For the 3.125 million shares issued by Rosetta Stone, these direct underwriters also made the same amount on the shares they sold for founders and other existing shareholders. The other costs, such as lawyers’ fees, accountants’ costs, printing, and engraving cost the company totaled about $3.5 million. However, Rosetta Stone proved that the money left on the table, which is equal to the number of shares multiplied by the difference in the closing price and the offering price, can be quite large. Rosetta Stone experienced a first-day run-up to $25.12 from an offering price of $18.00, so its indirect costs totaled 3.125($25.12 – $18.00) = $22.25 million. Thus, Rosetta Stone received proceeds of 3.125($18.00 – $1.26) = $52.3 million, the underwriters and their sales forces received $3.9 million, other expenses totaled about $3.5 million, and $22.5 million was left on the table. Numbers like those are definitely encouraging and they show demand is slowly outpacing fear in another formerly shunned corner of the market.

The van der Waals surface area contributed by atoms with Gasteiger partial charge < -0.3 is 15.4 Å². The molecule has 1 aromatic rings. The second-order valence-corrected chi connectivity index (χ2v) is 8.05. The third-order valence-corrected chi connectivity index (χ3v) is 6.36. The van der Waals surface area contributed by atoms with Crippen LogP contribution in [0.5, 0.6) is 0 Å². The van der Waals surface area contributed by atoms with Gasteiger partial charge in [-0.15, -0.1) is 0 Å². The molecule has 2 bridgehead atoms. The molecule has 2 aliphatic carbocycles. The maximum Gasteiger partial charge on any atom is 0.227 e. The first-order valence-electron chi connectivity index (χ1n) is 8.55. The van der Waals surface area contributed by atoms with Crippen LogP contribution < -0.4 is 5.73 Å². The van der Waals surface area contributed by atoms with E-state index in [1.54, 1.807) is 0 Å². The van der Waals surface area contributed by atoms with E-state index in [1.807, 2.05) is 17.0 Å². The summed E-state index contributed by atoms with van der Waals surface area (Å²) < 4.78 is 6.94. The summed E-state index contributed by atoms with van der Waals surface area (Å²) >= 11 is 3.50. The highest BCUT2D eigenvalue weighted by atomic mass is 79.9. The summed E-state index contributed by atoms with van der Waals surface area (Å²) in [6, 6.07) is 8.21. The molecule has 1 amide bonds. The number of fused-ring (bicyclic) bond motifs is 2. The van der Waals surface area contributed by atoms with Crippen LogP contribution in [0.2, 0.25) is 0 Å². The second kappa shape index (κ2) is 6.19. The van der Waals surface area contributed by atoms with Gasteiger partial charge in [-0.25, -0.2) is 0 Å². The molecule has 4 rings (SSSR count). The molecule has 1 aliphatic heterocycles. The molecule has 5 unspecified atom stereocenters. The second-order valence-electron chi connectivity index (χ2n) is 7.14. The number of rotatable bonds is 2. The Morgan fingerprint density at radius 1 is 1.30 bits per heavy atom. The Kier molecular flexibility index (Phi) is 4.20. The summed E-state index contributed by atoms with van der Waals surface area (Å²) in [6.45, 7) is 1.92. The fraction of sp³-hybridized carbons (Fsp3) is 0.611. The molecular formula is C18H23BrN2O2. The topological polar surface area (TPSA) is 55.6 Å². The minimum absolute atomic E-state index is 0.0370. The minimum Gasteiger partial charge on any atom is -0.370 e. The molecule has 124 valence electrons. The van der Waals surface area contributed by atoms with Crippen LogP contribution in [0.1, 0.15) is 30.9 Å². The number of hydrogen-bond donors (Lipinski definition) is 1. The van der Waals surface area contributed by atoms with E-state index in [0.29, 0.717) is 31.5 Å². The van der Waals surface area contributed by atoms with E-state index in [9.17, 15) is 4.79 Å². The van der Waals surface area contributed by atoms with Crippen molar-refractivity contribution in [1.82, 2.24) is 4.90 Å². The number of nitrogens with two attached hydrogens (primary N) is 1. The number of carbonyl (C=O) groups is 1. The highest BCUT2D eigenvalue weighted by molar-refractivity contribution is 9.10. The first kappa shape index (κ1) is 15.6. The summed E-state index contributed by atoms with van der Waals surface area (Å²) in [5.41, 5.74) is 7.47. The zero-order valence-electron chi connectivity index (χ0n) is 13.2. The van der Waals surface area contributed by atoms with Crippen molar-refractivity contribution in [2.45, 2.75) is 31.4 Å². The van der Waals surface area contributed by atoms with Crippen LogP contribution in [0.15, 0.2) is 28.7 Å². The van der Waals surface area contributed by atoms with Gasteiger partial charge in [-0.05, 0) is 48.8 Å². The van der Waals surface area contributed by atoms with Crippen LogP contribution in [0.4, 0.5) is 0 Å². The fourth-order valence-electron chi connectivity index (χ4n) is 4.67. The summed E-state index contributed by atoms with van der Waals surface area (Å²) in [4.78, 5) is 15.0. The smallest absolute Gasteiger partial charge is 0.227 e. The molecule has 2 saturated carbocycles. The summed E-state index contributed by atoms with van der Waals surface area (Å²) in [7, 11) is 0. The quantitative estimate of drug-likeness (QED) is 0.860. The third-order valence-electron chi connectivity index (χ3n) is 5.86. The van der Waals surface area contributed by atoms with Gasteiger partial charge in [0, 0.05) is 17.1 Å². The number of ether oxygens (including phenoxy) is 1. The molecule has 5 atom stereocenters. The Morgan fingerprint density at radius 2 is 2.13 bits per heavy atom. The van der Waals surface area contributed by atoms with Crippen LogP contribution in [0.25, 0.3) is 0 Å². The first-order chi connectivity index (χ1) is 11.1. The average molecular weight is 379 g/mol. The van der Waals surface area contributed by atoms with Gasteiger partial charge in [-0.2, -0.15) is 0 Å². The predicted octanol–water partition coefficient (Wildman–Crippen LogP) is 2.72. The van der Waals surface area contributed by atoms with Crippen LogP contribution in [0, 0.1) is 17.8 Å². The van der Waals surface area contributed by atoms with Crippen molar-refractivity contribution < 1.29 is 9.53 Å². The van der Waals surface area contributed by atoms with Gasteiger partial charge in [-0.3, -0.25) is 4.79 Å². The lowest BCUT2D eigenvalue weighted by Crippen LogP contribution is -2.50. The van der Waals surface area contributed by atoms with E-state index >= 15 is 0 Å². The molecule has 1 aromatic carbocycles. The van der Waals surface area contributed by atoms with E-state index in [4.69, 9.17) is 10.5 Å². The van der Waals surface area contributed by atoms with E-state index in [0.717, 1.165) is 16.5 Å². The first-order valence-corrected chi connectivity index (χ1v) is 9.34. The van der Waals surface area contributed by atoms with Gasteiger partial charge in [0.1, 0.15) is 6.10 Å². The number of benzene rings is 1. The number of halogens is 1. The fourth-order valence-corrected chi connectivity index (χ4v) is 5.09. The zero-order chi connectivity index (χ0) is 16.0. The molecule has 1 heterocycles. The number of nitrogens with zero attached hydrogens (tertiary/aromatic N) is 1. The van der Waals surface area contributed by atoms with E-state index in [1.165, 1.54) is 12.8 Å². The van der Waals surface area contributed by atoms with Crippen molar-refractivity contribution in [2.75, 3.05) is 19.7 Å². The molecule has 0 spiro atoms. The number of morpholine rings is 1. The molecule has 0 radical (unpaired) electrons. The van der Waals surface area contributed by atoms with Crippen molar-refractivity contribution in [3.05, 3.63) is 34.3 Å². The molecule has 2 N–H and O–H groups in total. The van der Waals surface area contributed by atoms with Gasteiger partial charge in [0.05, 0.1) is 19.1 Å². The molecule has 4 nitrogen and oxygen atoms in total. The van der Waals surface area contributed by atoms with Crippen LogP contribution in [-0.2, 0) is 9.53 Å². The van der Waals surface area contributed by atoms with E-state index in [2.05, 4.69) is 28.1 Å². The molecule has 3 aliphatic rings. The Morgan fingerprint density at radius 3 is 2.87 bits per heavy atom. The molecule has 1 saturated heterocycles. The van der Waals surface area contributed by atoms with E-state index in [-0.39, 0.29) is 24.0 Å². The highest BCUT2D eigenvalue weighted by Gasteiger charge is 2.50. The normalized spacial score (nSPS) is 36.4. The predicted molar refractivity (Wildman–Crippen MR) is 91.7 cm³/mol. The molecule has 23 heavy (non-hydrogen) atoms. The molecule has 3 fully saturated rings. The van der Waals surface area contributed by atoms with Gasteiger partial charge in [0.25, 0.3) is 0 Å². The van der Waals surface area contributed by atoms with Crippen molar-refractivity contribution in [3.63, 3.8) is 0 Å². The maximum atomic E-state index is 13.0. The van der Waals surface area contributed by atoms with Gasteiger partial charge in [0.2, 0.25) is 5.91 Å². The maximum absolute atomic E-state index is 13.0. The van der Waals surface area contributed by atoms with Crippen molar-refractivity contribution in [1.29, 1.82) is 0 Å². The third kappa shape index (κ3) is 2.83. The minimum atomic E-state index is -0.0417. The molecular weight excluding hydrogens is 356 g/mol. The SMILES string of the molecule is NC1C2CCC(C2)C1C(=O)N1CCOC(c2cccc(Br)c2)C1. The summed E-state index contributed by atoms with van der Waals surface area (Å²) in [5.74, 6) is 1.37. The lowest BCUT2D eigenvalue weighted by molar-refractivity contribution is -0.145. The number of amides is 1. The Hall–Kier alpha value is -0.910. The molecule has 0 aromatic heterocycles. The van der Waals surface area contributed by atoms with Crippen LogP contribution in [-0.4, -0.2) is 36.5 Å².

However, one of the hottest stocks in 2009 has become an investor disappointment in 2010. From 2009 to 2010 shares of Rosetta Stone have dropped 33 percent. Shares, initially offered at $18.00, hit closing high of $31.67 by May 5, 2009. On September 2, 2010, the stock traded below its initial offering price. Year after year, Rosetta Stone, has seen their bottom line shrink from a gain of $13.3 million to a loss of $20.0 million despite an increase in revenues from $258.90 million to $268.40 million. An increase in the percentage of sales devoted to SGA (all direct and indirect Selling, General & Administrative expenses) costs from 71.12% to 83.26% was a key component in the falling the bottom line in the face of rising revenues. Shares of Rosetta Stone are still dropping. Everyone looks for the reasons and Mr. Adams, CEO, explains that the reason for poor U.S. sales was not weak consumer demand, but it was changes in the advertising market.